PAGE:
The opposite of love...
0 comment Tuesday, September 23, 2014 | indifference.
It appears that the rumors about the identity of the beating victim were true. Apparently the victim was a transsexual. However I still stand by my original skeptical stance about the rumor; it's still sound practice to take almost anything rumored on the Internet with a huge helping of salt.
It is interesting how many on our side are ready and eager to believe something they saw on the Internet as credible, when in most cases we all decry the dishonesty and corruption of the 'mainstream' media sources. It seems the need to believe something sometimes overrides that skepticism, and for some reason it seems to be welcome news for many conservatives and some 'realists' that the victim was 'just' a transsexual. That makes it just fine, apparently. But I maintain what I said at the beginning: the behavior was unconscionable and should be intolerable in a civilized country. There's no excusing it, and regardless of who was attacked in that fashion, it's evil.
I do notice that the incident is still not being picked up by the major media outlets; celebrity news and other trivia takes precedence. And it would seem, if political correctness were a coherent and reasonable worldview, that they would cover this story widely, just as they cover most incidents of 'gay-bashing'. But again, race protects the perpetrators. If the attackers had been White, the incident would have been discussed everywhere, as a way of sermonizing against the intolerance of White Americans.
But because of the hierarchy of PC victimhood, the attackers will escape the vilification and they will not be made examples of.
Like a lot of Americans, I've been a victim of crime on two occasions, and the perpetrators were not White. In one incident, had my wallet stolen from my purse (which was slung over my shoulder), and this, with a baby in my arms. The thieves were two black guys, and several people witnessed it -- including a White man, who did nothing to stop it. In retrospect, I wonder why he did nothing while watching it. This was in broad daylight, in a downtown business district; it was not in the 'inner city' where we were outnumbered. But he said nothing. He might have spoken up, but I think that he was afraid to say anything. Others who saw it probably had the 'none of my business, don't want to get involved' attitude that prevails in most places today.
Many times I've witnessed Whites being intimidated or harassed or threatened in public -- and I've been the recipient of that kind of unwanted attention myself, for no reason whatsoever. But it seems that most people turn a blind eye, and pretend not to see or hear anything. There's no kin loyalty, there's no altruism towards our own. I truly think most Americans feel that they are not any more connected to their genetic kin than they are to random nonwhites. They seem to feel no common bond with their own.
The reactions to the Baltimore incident seem to indicate that, too. Remarkably few of the comments online from professed 'race realists' or WNs express and unequivocal feeling of kinship. When the rumor about the transsexual status was introduced, then there were a lot of harsh comments about how beating such a person was fine with them, or that it needed doing. Others claimed the victim was nonwhite -- which appears not to be true at all. But anything to distance themselves. I don't understand that.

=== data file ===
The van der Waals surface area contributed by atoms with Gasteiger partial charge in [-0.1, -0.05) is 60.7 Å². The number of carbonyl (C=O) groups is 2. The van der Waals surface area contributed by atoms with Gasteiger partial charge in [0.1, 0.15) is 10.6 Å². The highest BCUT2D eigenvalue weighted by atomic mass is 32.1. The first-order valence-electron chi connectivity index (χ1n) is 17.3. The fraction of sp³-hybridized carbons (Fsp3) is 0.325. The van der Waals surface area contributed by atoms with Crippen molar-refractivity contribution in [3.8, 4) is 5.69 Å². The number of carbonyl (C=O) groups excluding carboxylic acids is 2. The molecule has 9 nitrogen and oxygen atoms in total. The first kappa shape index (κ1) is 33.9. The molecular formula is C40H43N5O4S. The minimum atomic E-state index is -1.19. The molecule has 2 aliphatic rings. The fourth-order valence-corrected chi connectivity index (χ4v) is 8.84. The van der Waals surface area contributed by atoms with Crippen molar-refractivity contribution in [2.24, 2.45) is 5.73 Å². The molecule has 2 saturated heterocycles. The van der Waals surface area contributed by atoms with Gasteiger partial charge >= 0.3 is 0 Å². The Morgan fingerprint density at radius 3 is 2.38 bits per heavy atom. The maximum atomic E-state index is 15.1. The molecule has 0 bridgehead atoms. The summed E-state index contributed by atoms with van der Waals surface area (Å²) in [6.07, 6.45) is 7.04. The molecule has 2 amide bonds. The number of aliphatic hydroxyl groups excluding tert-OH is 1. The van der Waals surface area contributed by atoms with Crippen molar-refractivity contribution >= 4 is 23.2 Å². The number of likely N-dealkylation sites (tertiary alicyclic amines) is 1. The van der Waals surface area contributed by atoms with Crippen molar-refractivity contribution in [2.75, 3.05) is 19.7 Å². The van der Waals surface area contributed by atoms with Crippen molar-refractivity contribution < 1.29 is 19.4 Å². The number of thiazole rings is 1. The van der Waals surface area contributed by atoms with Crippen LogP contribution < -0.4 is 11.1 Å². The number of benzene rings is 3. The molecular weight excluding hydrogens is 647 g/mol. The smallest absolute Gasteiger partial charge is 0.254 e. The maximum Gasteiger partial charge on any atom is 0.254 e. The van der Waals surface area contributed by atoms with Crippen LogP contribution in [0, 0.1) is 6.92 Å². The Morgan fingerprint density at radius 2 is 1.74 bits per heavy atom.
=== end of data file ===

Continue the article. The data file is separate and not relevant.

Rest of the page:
It's dawned slowly on me that loyalty is what is lacking. It's all well and good to acknowledge racial differences -- or 'HBD' to use the nonthreatening euphemism -- that's obvious to all but the most brainwashed, after all. But it's quite another to feel a kinship, a connection, and above all, a bond of loyalty to our own. We should feel this way towards our close relatives and extended families, but I meet an incredible number of people, especially up North, who seem not to know or care to know any relatives beyond their immediate nuclear family. I grew up in a family where cousins were cousins, even fairly distant ones. We knew we were kin, and we had a sense of belonging. I don't see this as much in our day. It should be something that spreads outward to our larger 'extended family' which is our ethny or our race. But it seems not to be so these days.
Kin loyalty means that we feel a sense of responsibility and a certain protectiveness towards one another and a caring for the well-being of the larger group. I don't think it's as easy to expand that kind of bond outward to humanity as a whole, as the multicultists are trying to force us to do, or even to extend it to our 'civic' family, our fellow Americans with whom we have no blood connection, nor even a cultural connection.
If we don't have this kind of bond or loyalty, a sense that we are all in this together, then we don't have what it takes to preserve ourselves and our posterity, and survive in a world in which we are the targets. It's fine to be a 'realist' or an HBDer or a nationalist, but the vital ingredient is loyalty. Are we loyalists, or are we just disssenters or dabblers? What we are for is more of a motivator than what we are against.

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